Summary: The message deals with patience in the face of suffering and how belieders react and act.
We are looking at a passage today that has two words I personally would prefer to avoid. One word is suffering and the other is patience. These are not my favorite topics but they are very real to life. All of us will suffer to a degree or another and our patience will be tried.
James has already commanded us to "consider it (trials of many kinds) pure joy" so that we might be made complete. He has also said blessed is the man who "perseveres under trial" because we "will receive the crown of life." Now James informs us to be patient in that suffering. He says in v. 7-8,
Be patient, then, brothers, until the Lord’s coming.. You too, be patient and stand firm, because the Lord’s coming is near.
The word for "be patient" is "makrothumesete oun", which means to "catch your wind before a long race". It means in context that the Lord God will soon set things right. The time will come when the unjust (described as the rich and wicked) will receive their due and the just will receive theirs. The accounting of the books will be made and the Lord will right all wrong.
We get a real world example of this patient waiting from the farmer.
See how the farmer waits for the land to yield its valuable crop and how patient he is for the autumn and spring rains
The farmer plants the seeds and waits for life to take its course. The crop doesn’t automatically come to being, it is a process of growth, a balance between rain and sun, soil and seed until finally the crop comes to fruition. It takes a great deal of patience and prayer to wait for ones livelihood to literally grow over time.
You may ask, "Where do I get the suffering part?" Look at the examples we have in the next few verses. It says in 10-11,
Brothers, as an example of patience in the face of suffering, take the prophets who spoke in the name of the Lord. 11As you know, we consider blessed those who have persevered. You have heard of Job’s perseverance and have seen what the Lord finally brought about. The Lord is full of compassion and mercy.
The prophets are the first example in the face of suffering. They were rejected, beaten, killed, as they proclaimed the message to Israel. Each one obeyed God and suffered for Him.
Next we have Job, need I say more. Job suffered to the point that he sat in his own oozing puss, scrapping the skin to get the infection off. Why did he suffer, because the Lord had blessed him in every way. Even his friends and his own wife were no relief. They badgered him often to get him to repent where there had been no sin and his wife simply told him to "curse God and die".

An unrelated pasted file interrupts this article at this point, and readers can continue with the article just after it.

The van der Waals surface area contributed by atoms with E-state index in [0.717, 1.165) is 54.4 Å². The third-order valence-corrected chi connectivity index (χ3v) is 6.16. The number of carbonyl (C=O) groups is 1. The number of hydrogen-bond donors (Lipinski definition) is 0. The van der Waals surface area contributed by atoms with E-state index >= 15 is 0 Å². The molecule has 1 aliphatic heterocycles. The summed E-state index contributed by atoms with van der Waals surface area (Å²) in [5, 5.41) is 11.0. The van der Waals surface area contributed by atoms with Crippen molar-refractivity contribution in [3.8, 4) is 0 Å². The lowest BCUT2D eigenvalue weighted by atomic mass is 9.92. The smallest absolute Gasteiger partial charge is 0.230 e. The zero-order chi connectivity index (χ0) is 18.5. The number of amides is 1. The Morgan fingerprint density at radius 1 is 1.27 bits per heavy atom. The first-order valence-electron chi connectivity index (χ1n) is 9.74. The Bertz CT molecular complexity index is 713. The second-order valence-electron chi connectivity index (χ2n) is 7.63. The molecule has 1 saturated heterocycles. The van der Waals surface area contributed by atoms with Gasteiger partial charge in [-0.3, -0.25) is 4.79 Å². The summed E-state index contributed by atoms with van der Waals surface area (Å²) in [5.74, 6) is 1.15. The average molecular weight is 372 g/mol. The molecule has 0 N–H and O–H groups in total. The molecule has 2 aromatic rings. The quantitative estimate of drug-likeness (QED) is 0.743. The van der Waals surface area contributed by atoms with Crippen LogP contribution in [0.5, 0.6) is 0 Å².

What kind of suffering is James talking about? Let me give you an example of what happened in the first century.
Because the city of Pergamum was the capital of Asia it was the administrative home of the Roman Governor. Roman governors were divided into two categories those who had the “Right of the Sword” and those who didn’t. Those who had the “Right of the Sword” literally had the power of life and death, on their word a person could be executed on the spot. The pro-consul who had his office in Pergamum had this right of the sword and at any moment could use it against the church. Apparently it was used against Antipas.
John Stott describes the probable scene this way, "It is not hard to reconstruct the scene which probably saw the death of Antipas. Known to be a Christian, he was summoned before the Proconsul of the Province. This civil leader was also chief priest of the imperial cult. A bust of the emperor was set on a plinth, and sacred fire burned before it. To sacrifice to the genius of Rome and the divine Emperor was a simple matter. All he had to do was sprinkle a few grains of incense on the fire and say, "Kurious Kaisar," (which means) Caesar is Lord. Then he would be released. But how could he deny Christ’s name and faith? Had he not at his baptism been proud to affirm his faith? Had he not at his baptism been proud to affirm his faith in the simple words, "Kurious Iesous", "Jesus is Lord." Had he not been instructed that God had exalted Jesus to His own right hand and set Him far above all principality and power and every name that is named, and given him the name that is above every name that at the name of Jesus every knee should bow, and that every tongue should confess that Jesus Christ is Lord to the glory of God the Father? Had his teachers not assured him that to say "Jesus is Lord" was a sign of the Holy Spirit’s inspiration, whereas no man can say "Jesus be cursed" when speaking by the Spirit of God? Such thoughts as these will have invaded the mind of Antipas as his Christian faith was exposed to its supreme test. Whether he wavered or not we cannot say. All we know is that he was given more grace to stand firm, to hold fast Christ’s name and not to deny Christ’s faith. He would indeed render to Caesar the things that were Caesar’s but he must also remember to render to God the things that are God’s. (Antipas) could not bring himself to give to Caesar the title that belonged to Christ. Christ was his Lord, not Caesar, even if it meant the whip, the sword, the lions or the stake. And because Antipas would not deny Jesus, he was killed.”